Both fighters tried to establish range with their steady left jabs in the early going. Ward, 27, landed the cleanest punch of round one, a counter-left hook off a clinch in the opening minute. Froch, 34, appeared very stiff as Ward used the center of the ring to control the round.

After successive body punches from Froch, Ward opened up with plenty of accurate left hooks from his arsenal, continually striking Froch in the face.

It was vividly clear by round four that Ward was much looser and fluid with his shots. Froch repeatedly struck Ward with some hard body punches, although Ward's quicker left jab enabled him to get his combinations off first.

By round five, Ward really started to comfortably find the target, and was dictating the pace in round six with his superior hand speed and efficient use of angles. During round six, Ward sent Froch into the ropes with a sweeping left hook, momentarily stunning "The Cobra".

After Froch connected with a well-timed, straight right-hand shot, Ward promptly responded by throwing a barrage of punches in the middle of round seven.

Froch stepped up the pace in the ninth round, scoring with a multitude of lunging rights. At this point in the fight, it seemed to be Froch's most active and best round.

Froch's finest chances occurred in rounds ten through twelve when he unloaded an abundance of punches, essentially going for the knockout. But, it came too late in the fight, as Ward was unmoved and calmly stuck to his game plan, meticulously placing his punches and outboxing the granite-chinned warrior from the United Kingdom.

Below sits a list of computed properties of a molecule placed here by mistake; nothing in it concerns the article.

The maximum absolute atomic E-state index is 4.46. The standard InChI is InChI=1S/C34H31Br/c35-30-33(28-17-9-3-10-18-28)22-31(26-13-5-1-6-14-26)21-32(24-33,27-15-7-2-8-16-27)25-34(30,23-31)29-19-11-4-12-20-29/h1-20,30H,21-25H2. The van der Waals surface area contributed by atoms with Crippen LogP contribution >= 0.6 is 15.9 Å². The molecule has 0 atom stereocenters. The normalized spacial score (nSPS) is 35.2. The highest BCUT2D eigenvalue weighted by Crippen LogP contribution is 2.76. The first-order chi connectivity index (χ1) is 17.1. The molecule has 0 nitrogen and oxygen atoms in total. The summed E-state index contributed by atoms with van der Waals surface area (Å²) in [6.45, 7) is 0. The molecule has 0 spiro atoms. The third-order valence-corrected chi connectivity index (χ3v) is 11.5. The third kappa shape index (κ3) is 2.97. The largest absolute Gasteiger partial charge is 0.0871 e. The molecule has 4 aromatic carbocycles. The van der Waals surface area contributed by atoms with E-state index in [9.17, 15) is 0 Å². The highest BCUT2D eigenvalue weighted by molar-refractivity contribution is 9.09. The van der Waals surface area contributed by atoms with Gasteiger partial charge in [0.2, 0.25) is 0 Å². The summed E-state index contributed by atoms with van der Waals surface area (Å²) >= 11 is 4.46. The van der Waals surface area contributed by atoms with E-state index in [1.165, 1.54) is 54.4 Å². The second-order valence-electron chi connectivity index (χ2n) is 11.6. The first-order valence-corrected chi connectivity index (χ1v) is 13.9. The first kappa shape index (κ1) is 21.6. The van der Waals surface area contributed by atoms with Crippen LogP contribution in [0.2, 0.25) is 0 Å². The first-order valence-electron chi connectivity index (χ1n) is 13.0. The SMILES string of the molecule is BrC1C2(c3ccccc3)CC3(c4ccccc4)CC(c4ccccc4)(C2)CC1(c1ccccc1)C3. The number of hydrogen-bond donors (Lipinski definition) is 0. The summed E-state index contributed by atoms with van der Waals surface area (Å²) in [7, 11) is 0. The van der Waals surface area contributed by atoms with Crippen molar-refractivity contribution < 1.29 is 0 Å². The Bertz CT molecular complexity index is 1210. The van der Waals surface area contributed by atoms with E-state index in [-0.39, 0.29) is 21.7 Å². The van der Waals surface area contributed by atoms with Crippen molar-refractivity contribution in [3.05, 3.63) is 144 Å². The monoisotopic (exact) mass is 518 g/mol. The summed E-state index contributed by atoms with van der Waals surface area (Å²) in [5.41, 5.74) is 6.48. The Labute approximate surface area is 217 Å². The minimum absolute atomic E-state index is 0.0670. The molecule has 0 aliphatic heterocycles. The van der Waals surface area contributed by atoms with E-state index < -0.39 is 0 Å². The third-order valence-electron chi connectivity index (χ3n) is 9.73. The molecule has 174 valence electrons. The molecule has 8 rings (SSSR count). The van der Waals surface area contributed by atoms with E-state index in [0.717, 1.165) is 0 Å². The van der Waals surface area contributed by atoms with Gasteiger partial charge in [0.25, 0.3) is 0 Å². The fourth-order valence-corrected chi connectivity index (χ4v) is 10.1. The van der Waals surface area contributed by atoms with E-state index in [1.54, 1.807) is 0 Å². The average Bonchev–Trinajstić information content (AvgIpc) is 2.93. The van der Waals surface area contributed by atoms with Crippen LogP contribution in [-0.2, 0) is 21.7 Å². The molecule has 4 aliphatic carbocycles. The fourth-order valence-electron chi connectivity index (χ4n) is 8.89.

Ward had built up a strong lead, and Froch understood he was down on the scorecards heading into the championship rounds. While aggressively attacking Ward's body with both fists and landing occasional right hands to Ward's head, Froch's defense was poor in close quarters, enabling the younger Ward to connect with short, swift shots. And from the outside, Froch was simply too slow to compete with the proficient hand and foot speed of the 2004 Olympic gold medalist. Ward was never reckless, and although Froch at times connected with several solid punches, he could never really penetrate Ward's stellar defense. When Froch did land, Ward patiently stood his ground and countered with lightning-quick punches, keeping the fight in his grasp on the outside.

Wednesday, December 14, 2011


By: Kevin Rooney, Jr., Dibella Entertainment

New York, NY - (12/14/2011) - On Saturday, January 21, DiBella Entertainment (DBE) will kick off the 2012 season of the popular "Broadway Boxing" series at the famed Roseland Ballroom in New York City. Headlining the 10-bout card, which is loaded with a bevy of local New York talent, will be Brooklyn's undefeated NABF light welterweight champion, Gabriel "Tito" Bracero (18-0, 3KO's).

Tickets are priced at $125, $85, $65, and $45, and are on sale now. Tickets can be purchased through any Ticketmaster outlet, visiting, calling (800) 745-3000 or simply by CLICKING HERE.

"This is going to be our eighth consecutive year with the series and we expect it to be one of the best and most memorable years yet, commencing with what is sure to be an action-packed night of boxing on January 21st," said Lou DiBella, President and CEO of DiBella Entertainment.